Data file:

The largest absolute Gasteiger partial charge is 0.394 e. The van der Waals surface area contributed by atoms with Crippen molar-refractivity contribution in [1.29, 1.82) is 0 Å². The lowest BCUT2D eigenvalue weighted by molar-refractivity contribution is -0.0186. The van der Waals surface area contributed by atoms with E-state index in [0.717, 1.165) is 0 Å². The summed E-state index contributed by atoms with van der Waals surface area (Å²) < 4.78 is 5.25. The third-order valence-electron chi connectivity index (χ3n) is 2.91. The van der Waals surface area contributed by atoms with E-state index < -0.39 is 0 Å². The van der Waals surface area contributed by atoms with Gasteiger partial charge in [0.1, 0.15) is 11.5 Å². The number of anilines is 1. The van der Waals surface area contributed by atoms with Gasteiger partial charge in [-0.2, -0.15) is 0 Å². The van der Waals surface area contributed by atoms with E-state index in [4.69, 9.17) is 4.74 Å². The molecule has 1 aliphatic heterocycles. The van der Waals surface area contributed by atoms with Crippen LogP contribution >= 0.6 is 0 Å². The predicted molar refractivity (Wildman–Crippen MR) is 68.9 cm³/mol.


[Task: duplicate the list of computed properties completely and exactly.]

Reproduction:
The largest absolute Gasteiger partial charge is 0.394 e. The van der Waals surface area contributed by atoms with Crippen molar-refractivity contribution in [1.29, 1.82) is 0 Å². The lowest BCUT2D eigenvalue weighted by molar-refractivity contribution is -0.0186. The van der Waals surface area contributed by atoms with E-state index in [0.717, 1.165) is 0 Å². The summed E-state index contributed by atoms with van der Waals surface area (Å²) < 4.78 is 5.25. The third-order valence-electron chi connectivity index (χ3n) is 2.91. The van der Waals surface area contributed by atoms with E-state index < -0.39 is 0 Å². The van der Waals surface area contributed by atoms with Gasteiger partial charge in [0.1, 0.15) is 11.5 Å². The number of anilines is 1. The van der Waals surface area contributed by atoms with Gasteiger partial charge in [-0.2, -0.15) is 0 Å². The van der Waals surface area contributed by atoms with E-state index in [4.69, 9.17) is 4.74 Å². The molecule has 1 aliphatic heterocycles. The van der Waals surface area contributed by atoms with Crippen LogP contribution >= 0.6 is 0 Å². The predicted molar refractivity (Wildman–Crippen MR) is 68.9 cm³/mol.